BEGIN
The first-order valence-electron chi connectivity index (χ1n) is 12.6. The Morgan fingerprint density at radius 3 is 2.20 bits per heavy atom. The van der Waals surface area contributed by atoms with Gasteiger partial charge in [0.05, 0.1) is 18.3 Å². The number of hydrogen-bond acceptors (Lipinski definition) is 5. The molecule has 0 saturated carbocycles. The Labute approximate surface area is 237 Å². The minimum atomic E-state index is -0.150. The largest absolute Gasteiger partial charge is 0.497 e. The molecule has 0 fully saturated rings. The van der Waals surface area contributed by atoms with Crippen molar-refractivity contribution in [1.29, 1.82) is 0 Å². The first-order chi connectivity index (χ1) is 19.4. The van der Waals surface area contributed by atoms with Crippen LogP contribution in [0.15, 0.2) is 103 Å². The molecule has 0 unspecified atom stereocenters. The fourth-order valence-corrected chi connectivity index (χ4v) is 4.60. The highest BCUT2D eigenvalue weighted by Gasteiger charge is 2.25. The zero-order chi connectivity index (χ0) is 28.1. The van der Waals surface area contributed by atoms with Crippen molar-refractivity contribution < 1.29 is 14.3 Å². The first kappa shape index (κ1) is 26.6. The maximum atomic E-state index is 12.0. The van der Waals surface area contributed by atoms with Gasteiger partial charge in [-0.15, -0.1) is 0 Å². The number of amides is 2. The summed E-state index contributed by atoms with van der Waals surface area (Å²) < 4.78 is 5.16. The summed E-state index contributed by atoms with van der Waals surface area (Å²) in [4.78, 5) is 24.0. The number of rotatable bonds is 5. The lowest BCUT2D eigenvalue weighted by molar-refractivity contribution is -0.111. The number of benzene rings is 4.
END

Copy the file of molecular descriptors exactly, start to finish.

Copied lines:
The first-order valence-electron chi connectivity index (χ1n) is 12.6. The Morgan fingerprint density at radius 3 is 2.20 bits per heavy atom. The van der Waals surface area contributed by atoms with Gasteiger partial charge in [0.05, 0.1) is 18.3 Å². The number of hydrogen-bond acceptors (Lipinski definition) is 5. The molecule has 0 saturated carbocycles. The Labute approximate surface area is 237 Å². The minimum atomic E-state index is -0.150. The largest absolute Gasteiger partial charge is 0.497 e. The molecule has 0 fully saturated rings. The van der Waals surface area contributed by atoms with Crippen molar-refractivity contribution in [1.29, 1.82) is 0 Å². The first-order chi connectivity index (χ1) is 19.4. The van der Waals surface area contributed by atoms with Crippen LogP contribution in [0.15, 0.2) is 103 Å². The molecule has 0 unspecified atom stereocenters. The fourth-order valence-corrected chi connectivity index (χ4v) is 4.60. The highest BCUT2D eigenvalue weighted by Gasteiger charge is 2.25. The zero-order chi connectivity index (χ0) is 28.1. The van der Waals surface area contributed by atoms with Crippen molar-refractivity contribution < 1.29 is 14.3 Å². The first kappa shape index (κ1) is 26.6. The maximum atomic E-state index is 12.0. The van der Waals surface area contributed by atoms with Gasteiger partial charge in [-0.15, -0.1) is 0 Å². The number of amides is 2. The summed E-state index contributed by atoms with van der Waals surface area (Å²) < 4.78 is 5.16. The summed E-state index contributed by atoms with van der Waals surface area (Å²) in [4.78, 5) is 24.0. The number of rotatable bonds is 5. The lowest BCUT2D eigenvalue weighted by molar-refractivity contribution is -0.111. The number of benzene rings is 4.